Like it or not PDF is a format that just keeps growing in popularity and Adobe has a fair monopoly on it with Acrobat. However, as good as that program is it does have some short-fallings and the number two player in the market, Nuance's PDF Converter, has today been refreshed with a new version aiming to equal, and sometimes better, Acrobat for a fraction of the price.
This latest iteration brings with it a slew of new features. Foremost of these is support for Microsoft's XLM-based docx, xmlx and pptx formats, allowing convections from and to these from PDF while maintaining the formatting and page structuring whichever way that conversion goes - something Acrobat can struggle with at times.
Other enhancements include a document comparison tool, useful when comparing drafts of legal documents, document splitting and re-assembly, and a fairly interesting email archiving function, whereby messages are stored as PDF files with attachments and so forth preserved inside the document - certainly a novel solution to mailbox size limits. Nuance also makes a fairly big deal out of the new enhanced redaction capabilities which aim to eliminate not just visible text but hidden fields and metadata too.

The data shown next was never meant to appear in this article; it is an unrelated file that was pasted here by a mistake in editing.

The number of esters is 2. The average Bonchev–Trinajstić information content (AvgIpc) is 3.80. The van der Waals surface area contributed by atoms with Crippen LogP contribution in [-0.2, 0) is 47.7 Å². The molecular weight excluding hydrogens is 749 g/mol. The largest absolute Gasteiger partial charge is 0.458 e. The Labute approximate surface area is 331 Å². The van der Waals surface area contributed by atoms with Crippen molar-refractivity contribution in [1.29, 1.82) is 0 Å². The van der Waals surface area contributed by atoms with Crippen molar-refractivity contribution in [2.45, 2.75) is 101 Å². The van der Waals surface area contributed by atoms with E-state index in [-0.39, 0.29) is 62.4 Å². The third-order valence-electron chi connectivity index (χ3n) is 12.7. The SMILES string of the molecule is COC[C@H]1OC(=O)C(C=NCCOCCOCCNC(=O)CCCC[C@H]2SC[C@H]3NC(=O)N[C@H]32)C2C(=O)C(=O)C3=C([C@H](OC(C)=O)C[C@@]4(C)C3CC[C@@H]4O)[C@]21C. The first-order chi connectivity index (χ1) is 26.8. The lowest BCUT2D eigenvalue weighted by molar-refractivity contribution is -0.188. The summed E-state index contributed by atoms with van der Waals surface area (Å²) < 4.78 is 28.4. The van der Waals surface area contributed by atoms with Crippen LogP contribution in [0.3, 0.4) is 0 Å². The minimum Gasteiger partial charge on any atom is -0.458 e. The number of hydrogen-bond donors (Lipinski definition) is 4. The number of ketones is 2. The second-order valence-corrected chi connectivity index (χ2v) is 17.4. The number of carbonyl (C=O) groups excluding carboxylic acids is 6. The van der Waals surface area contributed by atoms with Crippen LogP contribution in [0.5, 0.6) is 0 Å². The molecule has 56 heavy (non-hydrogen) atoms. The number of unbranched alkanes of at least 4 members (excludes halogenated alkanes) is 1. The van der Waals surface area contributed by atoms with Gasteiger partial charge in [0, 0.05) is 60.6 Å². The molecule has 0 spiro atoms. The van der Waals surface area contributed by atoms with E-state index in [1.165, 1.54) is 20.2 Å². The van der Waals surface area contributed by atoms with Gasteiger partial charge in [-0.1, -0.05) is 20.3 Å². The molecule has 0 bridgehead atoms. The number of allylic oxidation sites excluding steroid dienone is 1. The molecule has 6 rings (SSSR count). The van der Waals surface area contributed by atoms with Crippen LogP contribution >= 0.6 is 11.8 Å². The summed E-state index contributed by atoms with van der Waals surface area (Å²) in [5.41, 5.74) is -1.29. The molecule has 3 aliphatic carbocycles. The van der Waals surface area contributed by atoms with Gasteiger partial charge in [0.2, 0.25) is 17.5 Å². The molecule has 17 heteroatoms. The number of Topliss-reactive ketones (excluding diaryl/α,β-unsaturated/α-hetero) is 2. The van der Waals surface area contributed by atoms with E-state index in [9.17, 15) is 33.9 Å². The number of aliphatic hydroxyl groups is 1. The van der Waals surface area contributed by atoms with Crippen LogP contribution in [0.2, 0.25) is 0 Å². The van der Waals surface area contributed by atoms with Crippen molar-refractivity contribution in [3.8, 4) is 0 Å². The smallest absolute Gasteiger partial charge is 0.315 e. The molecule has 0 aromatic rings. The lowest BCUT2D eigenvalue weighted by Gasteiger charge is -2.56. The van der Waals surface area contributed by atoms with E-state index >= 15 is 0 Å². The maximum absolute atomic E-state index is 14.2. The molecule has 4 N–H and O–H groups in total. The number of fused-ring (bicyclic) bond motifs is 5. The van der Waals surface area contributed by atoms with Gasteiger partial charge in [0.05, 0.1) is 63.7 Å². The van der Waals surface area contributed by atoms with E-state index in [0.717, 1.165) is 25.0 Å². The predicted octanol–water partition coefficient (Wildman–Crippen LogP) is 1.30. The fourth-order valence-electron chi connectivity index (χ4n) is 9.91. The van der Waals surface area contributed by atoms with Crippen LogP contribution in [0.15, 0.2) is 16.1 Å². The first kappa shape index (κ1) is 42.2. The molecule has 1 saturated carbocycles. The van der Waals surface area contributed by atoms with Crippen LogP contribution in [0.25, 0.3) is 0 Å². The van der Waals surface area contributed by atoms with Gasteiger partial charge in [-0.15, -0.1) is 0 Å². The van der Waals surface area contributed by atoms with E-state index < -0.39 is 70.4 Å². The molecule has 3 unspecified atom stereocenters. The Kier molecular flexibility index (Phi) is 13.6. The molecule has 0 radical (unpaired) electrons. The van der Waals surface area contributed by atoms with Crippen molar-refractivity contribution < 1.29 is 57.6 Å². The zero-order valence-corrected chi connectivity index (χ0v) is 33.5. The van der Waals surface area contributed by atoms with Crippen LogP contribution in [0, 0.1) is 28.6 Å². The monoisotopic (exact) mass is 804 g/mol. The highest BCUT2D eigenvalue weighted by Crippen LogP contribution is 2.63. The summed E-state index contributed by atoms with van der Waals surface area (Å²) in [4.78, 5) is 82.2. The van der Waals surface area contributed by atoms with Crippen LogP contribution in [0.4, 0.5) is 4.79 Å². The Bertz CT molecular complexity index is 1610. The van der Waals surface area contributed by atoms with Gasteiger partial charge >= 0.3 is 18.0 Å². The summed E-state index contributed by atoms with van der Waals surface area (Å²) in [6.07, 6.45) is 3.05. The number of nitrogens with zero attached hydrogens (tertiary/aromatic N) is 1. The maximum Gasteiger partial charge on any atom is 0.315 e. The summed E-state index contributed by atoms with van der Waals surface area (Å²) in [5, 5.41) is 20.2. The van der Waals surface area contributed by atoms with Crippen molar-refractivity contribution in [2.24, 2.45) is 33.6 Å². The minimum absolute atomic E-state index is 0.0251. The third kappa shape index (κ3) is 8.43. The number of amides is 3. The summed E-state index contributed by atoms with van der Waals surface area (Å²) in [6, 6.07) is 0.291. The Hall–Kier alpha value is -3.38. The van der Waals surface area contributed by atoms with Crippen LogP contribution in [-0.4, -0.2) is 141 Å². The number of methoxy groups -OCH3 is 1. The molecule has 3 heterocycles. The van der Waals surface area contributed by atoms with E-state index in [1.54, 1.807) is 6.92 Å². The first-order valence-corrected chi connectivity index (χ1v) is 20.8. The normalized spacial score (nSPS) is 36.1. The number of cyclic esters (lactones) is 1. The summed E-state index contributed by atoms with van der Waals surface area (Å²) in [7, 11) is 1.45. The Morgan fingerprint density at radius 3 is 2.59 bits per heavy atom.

Also worth noting is that the PDF Converter 5 also brings support for Microsoft's XPS format, the later company's own ‘same-as-paper' rival to PDF. While the latest versions of Office do support saving as PDFs, it's pretty clear that Microsoft is going to want to push its own format going forward, so adding support at this stage is a good bit of future-proofing.
As an office-orientated program PDF Converter also offers built-in interfacing with several network-based document management suites. Again, not the worlds most exciting feature, but one Acrobat can't offer and which may prove fairly welcome in a busy corporate environment. More fundamentally, and the real clincher for many, PDF Converter is also significantly cheaper then Acrobat. While the latter will cost around £280 for a single license Nuance's solution is only around £99 and you can grab a copy as of now should you so wish.